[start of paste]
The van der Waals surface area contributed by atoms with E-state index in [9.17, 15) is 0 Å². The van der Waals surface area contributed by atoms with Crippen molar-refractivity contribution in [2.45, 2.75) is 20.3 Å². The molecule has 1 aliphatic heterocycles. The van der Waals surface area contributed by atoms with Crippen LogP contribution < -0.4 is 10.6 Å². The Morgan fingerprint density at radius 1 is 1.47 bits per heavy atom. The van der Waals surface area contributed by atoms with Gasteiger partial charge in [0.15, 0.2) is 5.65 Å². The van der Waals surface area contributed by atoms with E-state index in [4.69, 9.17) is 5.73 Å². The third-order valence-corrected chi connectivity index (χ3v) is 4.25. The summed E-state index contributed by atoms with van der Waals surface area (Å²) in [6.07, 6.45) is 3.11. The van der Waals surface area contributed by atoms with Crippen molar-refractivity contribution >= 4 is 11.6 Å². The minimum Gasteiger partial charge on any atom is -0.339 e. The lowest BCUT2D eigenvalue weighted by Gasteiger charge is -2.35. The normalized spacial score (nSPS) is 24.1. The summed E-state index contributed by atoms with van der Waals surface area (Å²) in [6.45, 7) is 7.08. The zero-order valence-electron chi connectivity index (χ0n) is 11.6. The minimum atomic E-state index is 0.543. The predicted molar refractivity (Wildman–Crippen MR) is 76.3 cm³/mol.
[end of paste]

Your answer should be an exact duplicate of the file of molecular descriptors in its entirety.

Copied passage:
The van der Waals surface area contributed by atoms with E-state index in [9.17, 15) is 0 Å². The van der Waals surface area contributed by atoms with Crippen molar-refractivity contribution in [2.45, 2.75) is 20.3 Å². The molecule has 1 aliphatic heterocycles. The van der Waals surface area contributed by atoms with Crippen LogP contribution < -0.4 is 10.6 Å². The Morgan fingerprint density at radius 1 is 1.47 bits per heavy atom. The van der Waals surface area contributed by atoms with Gasteiger partial charge in [0.15, 0.2) is 5.65 Å². The van der Waals surface area contributed by atoms with E-state index in [4.69, 9.17) is 5.73 Å². The third-order valence-corrected chi connectivity index (χ3v) is 4.25. The summed E-state index contributed by atoms with van der Waals surface area (Å²) in [6.07, 6.45) is 3.11. The van der Waals surface area contributed by atoms with Crippen molar-refractivity contribution >= 4 is 11.6 Å². The minimum Gasteiger partial charge on any atom is -0.339 e. The lowest BCUT2D eigenvalue weighted by Gasteiger charge is -2.35. The normalized spacial score (nSPS) is 24.1. The summed E-state index contributed by atoms with van der Waals surface area (Å²) in [6.45, 7) is 7.08. The zero-order valence-electron chi connectivity index (χ0n) is 11.6. The minimum atomic E-state index is 0.543. The predicted molar refractivity (Wildman–Crippen MR) is 76.3 cm³/mol.